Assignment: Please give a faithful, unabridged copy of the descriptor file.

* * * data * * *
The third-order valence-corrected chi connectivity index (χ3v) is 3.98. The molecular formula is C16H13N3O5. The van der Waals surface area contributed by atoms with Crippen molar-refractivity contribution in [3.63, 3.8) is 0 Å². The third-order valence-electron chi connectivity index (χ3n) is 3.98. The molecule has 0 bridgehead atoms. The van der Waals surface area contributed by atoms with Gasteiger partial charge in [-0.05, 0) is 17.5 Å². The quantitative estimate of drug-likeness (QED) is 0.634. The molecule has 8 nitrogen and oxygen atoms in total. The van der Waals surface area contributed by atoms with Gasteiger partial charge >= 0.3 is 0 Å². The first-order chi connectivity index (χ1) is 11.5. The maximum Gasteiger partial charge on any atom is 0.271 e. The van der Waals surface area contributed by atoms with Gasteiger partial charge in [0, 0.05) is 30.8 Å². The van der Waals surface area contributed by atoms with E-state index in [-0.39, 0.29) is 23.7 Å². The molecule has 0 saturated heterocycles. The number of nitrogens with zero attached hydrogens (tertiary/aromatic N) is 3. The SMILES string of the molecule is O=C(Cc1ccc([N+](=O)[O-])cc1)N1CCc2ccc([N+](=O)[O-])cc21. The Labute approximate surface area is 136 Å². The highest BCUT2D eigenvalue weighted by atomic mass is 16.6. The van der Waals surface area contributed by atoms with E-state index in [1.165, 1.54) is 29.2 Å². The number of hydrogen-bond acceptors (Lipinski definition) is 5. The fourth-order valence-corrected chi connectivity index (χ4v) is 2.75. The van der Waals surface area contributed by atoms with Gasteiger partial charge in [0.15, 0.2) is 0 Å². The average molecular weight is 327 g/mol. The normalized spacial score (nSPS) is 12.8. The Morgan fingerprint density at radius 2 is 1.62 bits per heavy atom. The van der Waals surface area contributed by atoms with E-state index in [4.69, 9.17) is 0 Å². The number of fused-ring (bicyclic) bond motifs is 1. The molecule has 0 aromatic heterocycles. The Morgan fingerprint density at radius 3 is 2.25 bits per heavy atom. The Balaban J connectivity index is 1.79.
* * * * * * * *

The third-order valence-corrected chi connectivity index (χ3v) is 3.98. The molecular formula is C16H13N3O5. The van der Waals surface area contributed by atoms with Crippen molar-refractivity contribution in [3.63, 3.8) is 0 Å². The third-order valence-electron chi connectivity index (χ3n) is 3.98. The molecule has 0 bridgehead atoms. The van der Waals surface area contributed by atoms with Gasteiger partial charge in [-0.05, 0) is 17.5 Å². The quantitative estimate of drug-likeness (QED) is 0.634. The molecule has 8 nitrogen and oxygen atoms in total. The van der Waals surface area contributed by atoms with Gasteiger partial charge >= 0.3 is 0 Å². The first-order chi connectivity index (χ1) is 11.5. The maximum Gasteiger partial charge on any atom is 0.271 e. The van der Waals surface area contributed by atoms with Gasteiger partial charge in [0, 0.05) is 30.8 Å². The van der Waals surface area contributed by atoms with E-state index in [-0.39, 0.29) is 23.7 Å². The molecule has 0 saturated heterocycles. The number of nitrogens with zero attached hydrogens (tertiary/aromatic N) is 3. The SMILES string of the molecule is O=C(Cc1ccc([N+](=O)[O-])cc1)N1CCc2ccc([N+](=O)[O-])cc21. The Labute approximate surface area is 136 Å². The highest BCUT2D eigenvalue weighted by atomic mass is 16.6. The van der Waals surface area contributed by atoms with E-state index in [1.165, 1.54) is 29.2 Å². The number of hydrogen-bond acceptors (Lipinski definition) is 5. The fourth-order valence-corrected chi connectivity index (χ4v) is 2.75. The van der Waals surface area contributed by atoms with Gasteiger partial charge in [0.15, 0.2) is 0 Å². The average molecular weight is 327 g/mol. The normalized spacial score (nSPS) is 12.8. The Morgan fingerprint density at radius 2 is 1.62 bits per heavy atom. The van der Waals surface area contributed by atoms with E-state index in [4.69, 9.17) is 0 Å². The number of fused-ring (bicyclic) bond motifs is 1. The molecule has 0 aromatic heterocycles. The Morgan fingerprint density at radius 3 is 2.25 bits per heavy atom. The Balaban J connectivity index is 1.79.